Quantized Hall resistance = microhm / 25813113061.435
To get Quantized hall resistance resistance, simply divide Microhm by 25813113061.435. With the help of this resistance converter, we can easily convert Microhm to Quantized hall resistance. Here you are provided with the converter, proper definitions,relations in detail along with the online tool to convert microhm to Quantized Hall resistance.
1 microhm is 3.874E-11 Quantized Hall resistance.
microhm to Quantized Hall resistance converter is the resistance converter from one unit to another. It is required to convert the unit of resistance from Microhm to Quantized hall resistance, in resistance. This is the very basic unit conversion, which you will learn in primary classes. It is one of the most widely used operations in a variety of mathematical applications. In this article, let us discuss how to convert microhm to Quantized Hall resistance, and the usage of a tool that will help to convert one unit from another unit, and the relation between Microhm and Quantized hall resistance with detailed explanation.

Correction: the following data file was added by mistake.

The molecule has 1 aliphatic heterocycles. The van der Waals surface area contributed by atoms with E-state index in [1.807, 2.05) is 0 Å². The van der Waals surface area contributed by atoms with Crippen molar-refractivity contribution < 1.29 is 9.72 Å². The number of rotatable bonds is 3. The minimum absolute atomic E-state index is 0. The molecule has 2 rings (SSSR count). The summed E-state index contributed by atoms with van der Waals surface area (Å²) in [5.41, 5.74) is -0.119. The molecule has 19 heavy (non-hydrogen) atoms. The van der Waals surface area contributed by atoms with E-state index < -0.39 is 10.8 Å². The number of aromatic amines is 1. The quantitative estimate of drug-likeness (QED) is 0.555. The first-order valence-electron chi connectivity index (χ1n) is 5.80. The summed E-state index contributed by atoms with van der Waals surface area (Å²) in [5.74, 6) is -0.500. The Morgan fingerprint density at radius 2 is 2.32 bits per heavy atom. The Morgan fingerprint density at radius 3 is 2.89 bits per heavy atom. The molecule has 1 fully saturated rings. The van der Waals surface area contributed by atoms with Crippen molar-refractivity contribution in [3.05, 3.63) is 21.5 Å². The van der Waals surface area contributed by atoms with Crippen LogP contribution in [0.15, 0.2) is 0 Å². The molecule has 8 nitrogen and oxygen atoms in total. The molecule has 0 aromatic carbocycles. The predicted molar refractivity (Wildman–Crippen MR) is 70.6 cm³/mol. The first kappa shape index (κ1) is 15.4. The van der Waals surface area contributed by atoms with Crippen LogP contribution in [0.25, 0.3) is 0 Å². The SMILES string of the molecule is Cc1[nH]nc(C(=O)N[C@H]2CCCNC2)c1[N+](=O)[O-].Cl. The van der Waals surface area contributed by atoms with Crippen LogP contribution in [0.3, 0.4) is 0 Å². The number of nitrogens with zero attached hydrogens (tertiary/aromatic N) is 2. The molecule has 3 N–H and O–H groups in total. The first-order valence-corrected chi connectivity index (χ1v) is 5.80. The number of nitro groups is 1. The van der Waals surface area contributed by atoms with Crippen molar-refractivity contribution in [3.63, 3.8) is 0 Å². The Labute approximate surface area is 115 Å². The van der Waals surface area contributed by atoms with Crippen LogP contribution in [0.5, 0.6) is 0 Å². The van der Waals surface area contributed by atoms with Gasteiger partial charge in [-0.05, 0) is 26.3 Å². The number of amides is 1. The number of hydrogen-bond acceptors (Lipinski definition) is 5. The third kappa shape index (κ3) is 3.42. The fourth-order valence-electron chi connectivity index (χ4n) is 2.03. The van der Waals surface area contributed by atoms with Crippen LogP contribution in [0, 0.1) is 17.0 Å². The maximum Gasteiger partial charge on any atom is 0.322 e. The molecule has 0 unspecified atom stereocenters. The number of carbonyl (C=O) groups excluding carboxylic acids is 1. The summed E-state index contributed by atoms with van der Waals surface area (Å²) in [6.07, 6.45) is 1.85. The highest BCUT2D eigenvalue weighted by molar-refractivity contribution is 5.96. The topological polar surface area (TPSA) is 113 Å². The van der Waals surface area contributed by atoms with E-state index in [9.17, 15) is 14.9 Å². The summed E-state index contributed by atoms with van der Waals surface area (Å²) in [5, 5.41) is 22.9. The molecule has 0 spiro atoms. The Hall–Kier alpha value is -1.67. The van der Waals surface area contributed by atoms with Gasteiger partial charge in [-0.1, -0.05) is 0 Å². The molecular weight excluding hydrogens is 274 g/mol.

A microhm (μΩ) is a decimal fraction of the SI derived unit ohm and is equal to 10⁻⁶ Ω. Note that the final vowel in the SI prefix micro is omitted. A conductor has an electrical resistance of one microhm when a constant potential difference of one kilovolt applied between its ends produces in this conductor a current of one kiloampere. A microhm is an extremely small resistance and this unit is seldom used. Extremely small resistances are usually referred to in terms of conductance.
The Quantized Hall resistance is a new practical standard for electrical resistance. It is based on the resistance quantum given by the von Klitzing constant RK = h/e² = 25812.807557(18) Ω where h is the Planck’s constant and e is the elementary charge. The quantum Hall effect is a quantum-mechanical version of the Hall effect, observed in MOSFETs (metal–oxide–semiconductor field-effect transistors) when they are subjected to low temperatures and strong magnetic fields, where the Hall conductivity takes on the quantized values. This quantization is incredibly precise, which justifies its use as a new practical standard for electrical resistance.